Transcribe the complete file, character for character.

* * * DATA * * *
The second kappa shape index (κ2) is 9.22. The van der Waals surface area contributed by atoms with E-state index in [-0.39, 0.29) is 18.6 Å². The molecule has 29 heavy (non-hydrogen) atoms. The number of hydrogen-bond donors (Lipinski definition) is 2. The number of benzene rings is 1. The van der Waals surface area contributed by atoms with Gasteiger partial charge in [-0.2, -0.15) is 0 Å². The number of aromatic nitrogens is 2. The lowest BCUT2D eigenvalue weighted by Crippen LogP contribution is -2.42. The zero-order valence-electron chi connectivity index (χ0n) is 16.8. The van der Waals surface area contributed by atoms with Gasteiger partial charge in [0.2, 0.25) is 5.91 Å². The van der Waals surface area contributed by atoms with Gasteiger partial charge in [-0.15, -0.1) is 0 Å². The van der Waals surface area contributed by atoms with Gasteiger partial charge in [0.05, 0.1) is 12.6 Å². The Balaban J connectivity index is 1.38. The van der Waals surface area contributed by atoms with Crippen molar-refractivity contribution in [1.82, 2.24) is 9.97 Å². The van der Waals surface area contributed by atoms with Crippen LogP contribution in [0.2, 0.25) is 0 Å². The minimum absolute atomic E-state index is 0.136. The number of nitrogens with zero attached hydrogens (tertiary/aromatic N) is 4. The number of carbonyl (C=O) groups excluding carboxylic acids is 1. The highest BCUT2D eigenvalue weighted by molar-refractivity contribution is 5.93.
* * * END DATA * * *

The second kappa shape index (κ2) is 9.22. The van der Waals surface area contributed by atoms with E-state index in [-0.39, 0.29) is 18.6 Å². The molecule has 29 heavy (non-hydrogen) atoms. The number of hydrogen-bond donors (Lipinski definition) is 2. The number of benzene rings is 1. The van der Waals surface area contributed by atoms with Gasteiger partial charge in [-0.2, -0.15) is 0 Å². The number of aromatic nitrogens is 2. The lowest BCUT2D eigenvalue weighted by Crippen LogP contribution is -2.42. The zero-order valence-electron chi connectivity index (χ0n) is 16.8. The van der Waals surface area contributed by atoms with Gasteiger partial charge in [0.2, 0.25) is 5.91 Å². The van der Waals surface area contributed by atoms with Gasteiger partial charge in [-0.15, -0.1) is 0 Å². The van der Waals surface area contributed by atoms with Gasteiger partial charge in [0.05, 0.1) is 12.6 Å². The Balaban J connectivity index is 1.38. The van der Waals surface area contributed by atoms with Crippen molar-refractivity contribution in [1.82, 2.24) is 9.97 Å². The van der Waals surface area contributed by atoms with Crippen LogP contribution in [0.2, 0.25) is 0 Å². The minimum absolute atomic E-state index is 0.136. The number of nitrogens with zero attached hydrogens (tertiary/aromatic N) is 4. The number of carbonyl (C=O) groups excluding carboxylic acids is 1. The highest BCUT2D eigenvalue weighted by molar-refractivity contribution is 5.93.